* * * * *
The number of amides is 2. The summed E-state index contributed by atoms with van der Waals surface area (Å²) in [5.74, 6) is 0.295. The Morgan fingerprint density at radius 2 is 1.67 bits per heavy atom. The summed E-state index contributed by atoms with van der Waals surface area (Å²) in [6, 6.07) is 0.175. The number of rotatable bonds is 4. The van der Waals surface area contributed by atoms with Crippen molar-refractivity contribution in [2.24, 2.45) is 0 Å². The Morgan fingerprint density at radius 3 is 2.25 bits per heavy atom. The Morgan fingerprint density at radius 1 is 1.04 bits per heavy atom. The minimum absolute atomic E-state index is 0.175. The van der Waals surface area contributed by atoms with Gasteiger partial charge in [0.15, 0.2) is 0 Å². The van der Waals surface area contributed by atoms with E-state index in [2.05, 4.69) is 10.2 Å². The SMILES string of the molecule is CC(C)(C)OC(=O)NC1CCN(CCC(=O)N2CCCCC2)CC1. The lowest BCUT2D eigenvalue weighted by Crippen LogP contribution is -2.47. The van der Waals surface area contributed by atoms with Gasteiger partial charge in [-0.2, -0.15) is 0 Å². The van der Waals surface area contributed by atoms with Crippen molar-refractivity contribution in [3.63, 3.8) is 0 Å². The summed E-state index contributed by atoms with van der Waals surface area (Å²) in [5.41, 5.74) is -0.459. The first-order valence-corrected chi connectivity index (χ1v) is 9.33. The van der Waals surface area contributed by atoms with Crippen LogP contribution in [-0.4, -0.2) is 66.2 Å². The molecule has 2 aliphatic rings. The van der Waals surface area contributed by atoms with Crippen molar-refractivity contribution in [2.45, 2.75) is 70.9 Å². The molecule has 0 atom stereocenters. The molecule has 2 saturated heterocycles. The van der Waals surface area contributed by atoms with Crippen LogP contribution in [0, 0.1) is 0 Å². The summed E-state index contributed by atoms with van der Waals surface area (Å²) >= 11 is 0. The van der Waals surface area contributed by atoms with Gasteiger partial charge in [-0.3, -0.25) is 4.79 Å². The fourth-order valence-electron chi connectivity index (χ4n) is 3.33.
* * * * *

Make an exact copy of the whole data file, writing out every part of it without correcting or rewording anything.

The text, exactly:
The number of amides is 2. The summed E-state index contributed by atoms with van der Waals surface area (Å²) in [5.74, 6) is 0.295. The Morgan fingerprint density at radius 2 is 1.67 bits per heavy atom. The summed E-state index contributed by atoms with van der Waals surface area (Å²) in [6, 6.07) is 0.175. The number of rotatable bonds is 4. The van der Waals surface area contributed by atoms with Crippen molar-refractivity contribution in [2.24, 2.45) is 0 Å². The Morgan fingerprint density at radius 3 is 2.25 bits per heavy atom. The Morgan fingerprint density at radius 1 is 1.04 bits per heavy atom. The minimum absolute atomic E-state index is 0.175. The van der Waals surface area contributed by atoms with Gasteiger partial charge in [0.15, 0.2) is 0 Å². The van der Waals surface area contributed by atoms with E-state index in [2.05, 4.69) is 10.2 Å². The SMILES string of the molecule is CC(C)(C)OC(=O)NC1CCN(CCC(=O)N2CCCCC2)CC1. The lowest BCUT2D eigenvalue weighted by Crippen LogP contribution is -2.47. The van der Waals surface area contributed by atoms with Gasteiger partial charge in [-0.2, -0.15) is 0 Å². The van der Waals surface area contributed by atoms with Crippen molar-refractivity contribution in [3.63, 3.8) is 0 Å². The summed E-state index contributed by atoms with van der Waals surface area (Å²) in [5.41, 5.74) is -0.459. The first-order valence-corrected chi connectivity index (χ1v) is 9.33. The van der Waals surface area contributed by atoms with Crippen LogP contribution in [-0.4, -0.2) is 66.2 Å². The molecule has 2 aliphatic rings. The van der Waals surface area contributed by atoms with Crippen molar-refractivity contribution in [2.45, 2.75) is 70.9 Å². The molecule has 0 atom stereocenters. The molecule has 2 saturated heterocycles. The van der Waals surface area contributed by atoms with Crippen LogP contribution in [0, 0.1) is 0 Å². The summed E-state index contributed by atoms with van der Waals surface area (Å²) >= 11 is 0. The van der Waals surface area contributed by atoms with Gasteiger partial charge in [-0.3, -0.25) is 4.79 Å². The fourth-order valence-electron chi connectivity index (χ4n) is 3.33.